Updated: Apr 13
Data subjects are any people who have their personal data collected, held and/or, processed. Personal data constitutes information that is unique to an individual person such as their name, their home address, their phone number or anything within that lane.
Because an individual’s personal data is so significant especially for situations like applying for a job or buying something online, anybody is prone to becoming a data subject. People become data subjects in order for companies to be productive and run their business efficiently as this information are significant drivers for their transactions.
Since the personal data that will be disclosed by every ‘data subject’ is very important, it can potentially put the lives of these people at risk whenever if a breach were to occur.
Which is why the GDPR is proposing policies and guidelines that companies should follow in order for the data subjects to practice their rights and ensure that their personal data is not abused and used for illegal transactions.
One of the regulation’s solutions to this is to make sure that data subjects have the power to hold data processing unless they give their consent.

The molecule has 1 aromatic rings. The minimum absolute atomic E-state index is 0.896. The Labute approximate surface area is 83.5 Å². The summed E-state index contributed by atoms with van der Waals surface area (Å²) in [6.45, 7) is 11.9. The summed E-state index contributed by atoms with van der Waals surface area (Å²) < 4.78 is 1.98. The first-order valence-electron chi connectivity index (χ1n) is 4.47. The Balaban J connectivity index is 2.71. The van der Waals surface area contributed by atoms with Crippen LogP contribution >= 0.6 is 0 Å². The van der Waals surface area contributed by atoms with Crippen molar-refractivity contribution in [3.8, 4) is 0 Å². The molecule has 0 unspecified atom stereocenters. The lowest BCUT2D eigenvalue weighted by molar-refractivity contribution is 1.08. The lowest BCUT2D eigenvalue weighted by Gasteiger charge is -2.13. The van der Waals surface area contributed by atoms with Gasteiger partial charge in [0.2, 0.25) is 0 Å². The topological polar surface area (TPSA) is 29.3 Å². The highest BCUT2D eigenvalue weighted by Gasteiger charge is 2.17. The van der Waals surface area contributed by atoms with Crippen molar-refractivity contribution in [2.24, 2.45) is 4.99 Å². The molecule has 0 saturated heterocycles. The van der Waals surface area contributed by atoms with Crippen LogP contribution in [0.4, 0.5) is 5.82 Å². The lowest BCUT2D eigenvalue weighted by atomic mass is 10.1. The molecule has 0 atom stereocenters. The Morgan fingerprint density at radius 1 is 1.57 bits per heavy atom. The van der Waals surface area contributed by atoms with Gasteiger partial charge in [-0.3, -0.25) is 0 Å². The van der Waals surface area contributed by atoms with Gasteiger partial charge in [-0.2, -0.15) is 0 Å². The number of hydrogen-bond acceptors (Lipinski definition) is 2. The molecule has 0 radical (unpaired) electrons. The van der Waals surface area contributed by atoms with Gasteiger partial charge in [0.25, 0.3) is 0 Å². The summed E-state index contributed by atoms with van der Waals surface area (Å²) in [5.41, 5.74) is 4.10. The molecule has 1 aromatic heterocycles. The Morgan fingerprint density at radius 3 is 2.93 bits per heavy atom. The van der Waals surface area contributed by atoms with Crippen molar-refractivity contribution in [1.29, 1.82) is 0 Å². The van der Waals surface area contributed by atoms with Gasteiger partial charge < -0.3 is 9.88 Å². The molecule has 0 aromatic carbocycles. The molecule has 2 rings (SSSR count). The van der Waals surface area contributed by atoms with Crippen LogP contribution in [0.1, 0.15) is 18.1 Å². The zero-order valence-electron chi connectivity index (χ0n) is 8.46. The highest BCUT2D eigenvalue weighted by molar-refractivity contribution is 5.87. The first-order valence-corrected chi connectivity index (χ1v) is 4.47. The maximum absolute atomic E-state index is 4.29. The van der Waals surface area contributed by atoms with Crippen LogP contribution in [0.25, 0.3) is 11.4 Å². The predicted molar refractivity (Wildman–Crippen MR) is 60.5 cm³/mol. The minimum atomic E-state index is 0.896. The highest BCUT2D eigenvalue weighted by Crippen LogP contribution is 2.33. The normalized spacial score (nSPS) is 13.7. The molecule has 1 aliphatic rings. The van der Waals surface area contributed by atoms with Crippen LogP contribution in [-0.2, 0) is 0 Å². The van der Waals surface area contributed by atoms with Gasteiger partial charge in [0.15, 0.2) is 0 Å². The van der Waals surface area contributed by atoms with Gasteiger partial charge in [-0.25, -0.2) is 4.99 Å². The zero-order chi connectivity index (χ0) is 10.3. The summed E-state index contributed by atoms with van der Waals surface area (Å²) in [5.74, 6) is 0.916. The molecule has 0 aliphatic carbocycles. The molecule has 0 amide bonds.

It is also very important for data subjects to know about their rights and the purpose as to why they are processing their data. Data subjects have the right to be informed whenever their data is being processed or not and they have the right to request for a copy of this in a form that can easily be understood. Data subjects also have the right to refuse to have their personal data be used for profiling and automated decisions.
One thing is for sure when it comes to the existence of GDPR, and that is to protect and provide power to data subjects which is why they have a lot of rights. Other rights of data subjects include the right to limit the processing, the right to transfer their personal data to another company unless bounded by legal contracts, the right to be forgotten and editing particularly if there is an error with their personal data like the spelling of their names and a whole lot more to ensure that these people are protected from harm. If you wish to see more of your rights as a data subject, you can check out several articles that cover the rights of the EU citizens under the GDPR.